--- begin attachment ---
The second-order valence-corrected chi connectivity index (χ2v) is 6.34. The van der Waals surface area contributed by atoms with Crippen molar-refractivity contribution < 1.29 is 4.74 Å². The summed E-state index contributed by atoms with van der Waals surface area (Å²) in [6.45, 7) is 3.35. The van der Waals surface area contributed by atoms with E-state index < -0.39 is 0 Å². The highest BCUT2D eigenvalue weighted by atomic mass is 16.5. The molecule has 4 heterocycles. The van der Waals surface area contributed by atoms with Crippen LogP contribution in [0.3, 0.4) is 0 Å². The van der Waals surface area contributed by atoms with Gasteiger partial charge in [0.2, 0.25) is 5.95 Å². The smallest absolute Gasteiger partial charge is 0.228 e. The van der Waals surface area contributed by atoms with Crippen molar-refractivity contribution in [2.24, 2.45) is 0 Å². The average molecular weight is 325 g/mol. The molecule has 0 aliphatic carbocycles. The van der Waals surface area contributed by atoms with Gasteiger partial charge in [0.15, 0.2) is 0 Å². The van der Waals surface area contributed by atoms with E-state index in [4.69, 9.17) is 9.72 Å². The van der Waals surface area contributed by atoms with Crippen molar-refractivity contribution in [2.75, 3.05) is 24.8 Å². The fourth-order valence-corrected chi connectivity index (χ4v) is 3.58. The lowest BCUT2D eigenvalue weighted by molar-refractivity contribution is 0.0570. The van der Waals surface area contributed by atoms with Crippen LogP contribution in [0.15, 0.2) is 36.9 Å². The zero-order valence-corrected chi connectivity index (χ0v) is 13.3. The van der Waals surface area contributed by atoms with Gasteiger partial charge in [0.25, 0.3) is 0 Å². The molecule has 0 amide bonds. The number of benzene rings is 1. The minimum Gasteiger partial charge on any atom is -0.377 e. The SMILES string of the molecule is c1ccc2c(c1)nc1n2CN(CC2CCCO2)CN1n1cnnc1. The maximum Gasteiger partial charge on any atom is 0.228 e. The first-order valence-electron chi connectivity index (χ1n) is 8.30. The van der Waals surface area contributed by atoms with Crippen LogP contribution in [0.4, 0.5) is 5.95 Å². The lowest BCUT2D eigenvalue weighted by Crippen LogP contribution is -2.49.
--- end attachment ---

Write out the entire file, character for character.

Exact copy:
The second-order valence-corrected chi connectivity index (χ2v) is 6.34. The van der Waals surface area contributed by atoms with Crippen molar-refractivity contribution < 1.29 is 4.74 Å². The summed E-state index contributed by atoms with van der Waals surface area (Å²) in [6.45, 7) is 3.35. The van der Waals surface area contributed by atoms with E-state index < -0.39 is 0 Å². The highest BCUT2D eigenvalue weighted by atomic mass is 16.5. The molecule has 4 heterocycles. The van der Waals surface area contributed by atoms with Crippen LogP contribution in [0.3, 0.4) is 0 Å². The van der Waals surface area contributed by atoms with Gasteiger partial charge in [0.2, 0.25) is 5.95 Å². The smallest absolute Gasteiger partial charge is 0.228 e. The van der Waals surface area contributed by atoms with Crippen molar-refractivity contribution in [2.24, 2.45) is 0 Å². The average molecular weight is 325 g/mol. The molecule has 0 aliphatic carbocycles. The van der Waals surface area contributed by atoms with Gasteiger partial charge in [0.15, 0.2) is 0 Å². The van der Waals surface area contributed by atoms with E-state index in [4.69, 9.17) is 9.72 Å². The van der Waals surface area contributed by atoms with Crippen molar-refractivity contribution in [2.75, 3.05) is 24.8 Å². The fourth-order valence-corrected chi connectivity index (χ4v) is 3.58. The lowest BCUT2D eigenvalue weighted by molar-refractivity contribution is 0.0570. The van der Waals surface area contributed by atoms with Crippen LogP contribution in [0.15, 0.2) is 36.9 Å². The zero-order valence-corrected chi connectivity index (χ0v) is 13.3. The van der Waals surface area contributed by atoms with Gasteiger partial charge in [0.25, 0.3) is 0 Å². The molecule has 0 amide bonds. The number of benzene rings is 1. The minimum Gasteiger partial charge on any atom is -0.377 e. The SMILES string of the molecule is c1ccc2c(c1)nc1n2CN(CC2CCCO2)CN1n1cnnc1. The maximum Gasteiger partial charge on any atom is 0.228 e. The first-order valence-electron chi connectivity index (χ1n) is 8.30. The van der Waals surface area contributed by atoms with Crippen LogP contribution in [0.4, 0.5) is 5.95 Å². The lowest BCUT2D eigenvalue weighted by Crippen LogP contribution is -2.49.